“Solidarity and the support from Unifor members at all six Crowns along with those who joined our picket lines from across the province were key to achieving this agreement,” said Jerry Dias, Unifor National President. “I want to thank Ian Davidson, President, Unifor Local 649, Dave Kuntz, President, Unifor Local 1-S, Penny Matheson, President, Unifor Local 2-S and Doug Lang, President, Unifor Local 820 for showing tremendous resolve and leadership to stand together and fight back against the regressive Moe government mandate to achieve a fair collective agreement.” [my emphasis]

The details of the tentative agreements will be released following the ratification votes, which will be held this month.

Unifor members have been escalating strike action after the employers rejected the union’s offer to go to binding arbitration. On Saturday the Poplar River power plant in Coronach was behind reinforced picket lines that only granted access to essential services staff. Unifor members also picketed SaskTel dealers across the province asking customers to support locked out workers and take their business elsewhere.

“Unifor members proved that they are vital to their communities and the Saskatchewan economy,” said Chris MacDonald, Assistant to the National President.

“This was an historic and yet complicated round of bargaining and the bargaining committees will be recommending members ratify the tentative agreement reached today,” said Scott Doherty, Executive Assistant to the National President.

The members want to thank the public, and other unions and Unifor members across the country who showed support on picket lines in more than 80 locations.

Unifor is Canada’s largest union in the private sector, representing 315,000 workers in every major area of the economy. The union advocates for all working people and their rights, fights for equality and social justice in Canada and abroad, and strives to create progressive change for a better future.

SOURCE Unifor

10. Dated July1, 2019 at http://unifor1996-o.ca/unifor-demands-fair-restructuring-agreements-for-auto-parts-workers-impacted-by-gm-oshawa/:

Unifor demands fair restructuring agreements for auto parts workers impacted by GM Oshawa

ips_media_release_photo

TORONTO Unifor is reinforcing its demand for fair agreements [my emphasis] for workers negatively impacted by the discontinuation of vehicle production at General Motors Oshawa as the union enters discussions with multiple auto parts and service provider companies.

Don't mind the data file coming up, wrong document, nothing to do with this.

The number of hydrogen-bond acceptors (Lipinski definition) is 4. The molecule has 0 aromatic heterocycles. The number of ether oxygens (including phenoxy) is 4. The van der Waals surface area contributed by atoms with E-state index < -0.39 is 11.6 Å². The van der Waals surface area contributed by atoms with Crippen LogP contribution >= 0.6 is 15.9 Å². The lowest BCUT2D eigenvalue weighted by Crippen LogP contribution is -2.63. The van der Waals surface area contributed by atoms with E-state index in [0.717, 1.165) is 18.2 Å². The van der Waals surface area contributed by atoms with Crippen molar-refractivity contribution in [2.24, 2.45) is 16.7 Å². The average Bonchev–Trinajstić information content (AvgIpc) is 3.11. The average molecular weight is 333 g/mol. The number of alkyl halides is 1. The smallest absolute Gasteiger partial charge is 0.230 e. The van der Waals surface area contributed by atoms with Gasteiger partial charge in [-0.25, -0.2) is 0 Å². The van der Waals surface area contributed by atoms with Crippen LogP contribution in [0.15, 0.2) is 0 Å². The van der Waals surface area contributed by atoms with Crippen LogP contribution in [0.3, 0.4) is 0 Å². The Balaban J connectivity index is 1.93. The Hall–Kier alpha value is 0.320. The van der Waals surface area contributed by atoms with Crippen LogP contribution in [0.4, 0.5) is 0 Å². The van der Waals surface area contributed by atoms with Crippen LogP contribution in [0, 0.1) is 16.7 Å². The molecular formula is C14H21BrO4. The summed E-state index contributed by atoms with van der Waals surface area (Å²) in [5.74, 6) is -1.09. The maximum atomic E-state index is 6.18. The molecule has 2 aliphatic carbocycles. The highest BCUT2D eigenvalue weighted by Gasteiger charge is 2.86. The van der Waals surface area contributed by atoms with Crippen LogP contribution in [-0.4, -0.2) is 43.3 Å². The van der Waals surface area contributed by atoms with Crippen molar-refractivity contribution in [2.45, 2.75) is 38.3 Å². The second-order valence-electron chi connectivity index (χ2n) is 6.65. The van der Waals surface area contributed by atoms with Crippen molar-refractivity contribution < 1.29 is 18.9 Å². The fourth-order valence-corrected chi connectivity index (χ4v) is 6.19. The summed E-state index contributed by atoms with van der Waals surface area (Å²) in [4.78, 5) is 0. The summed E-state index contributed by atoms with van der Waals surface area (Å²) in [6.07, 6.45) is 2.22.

“As Unifor warned, thousands of additional independent parts and suppliers (IPS) workers are now facing job loss as a direct result of the assembly line closure at GM Oshawa,” said Unifor National President Jerry Dias. “The workers deserve respect and support as operations are restructured or wound down. Unifor is determined to secure agreements that address important issues such as transition to retirement opportunities, financial support, and adjustment support.”

Vehicle manufacturing at Oshawa GM will start to wind down in late September and cease completely in December 2019. This will cause the closure of several independent parts suppliers. An estimated 1,700 Unifor members are facing job loss due to closure or restructuring.

“In every one of these workplaces, severance is a key issue. Workers facing job loss need a financial bridge as they transition. That is why we are demanding that all of these companies step up and provide enhanced severance for affected workers,” said Colin James, President of Unifor Local 222.

The majority of the job losses will occur at CEVA Logistics, Syncreon Supplier Park, Inteva, Oakley, Auto Warehousing, Marek Hospitality, Securitas, Robinson Solutions, Robinson Building Services and Lear Whitby.

On Sunday June 23, Lear Whitby workers, members of Unifor Local 222 in Oshawa, met with Local and National Union leadership to discuss concerns over pension eligibility, severance, and health care benefits.

“This is devastating to workers at companies like Lear Whitby where the vast majority of the workers are in their mid-fifties and have at least 30 years of service. The closure creates a massive problem as it currently prevents many of these members from reaching retirement eligibility under the pension plan. This issue highlights why we fought so hard to try to convince GM to keep building vehicles in Oshawa,” said Dias. “On the other end of the spectrum are companies like Oakley and CEVA where our members are younger and need access to adjustment centre funding as they try to transition to new employment.”

The union is actively engaged in negotiations with all involved employers as it calls on the companies to provide the necessary support for workers in all age groups.

Academic Narrow-mindedness, or the Idealization of Collective Bargaining: A Reason for Starting a Blog, Part One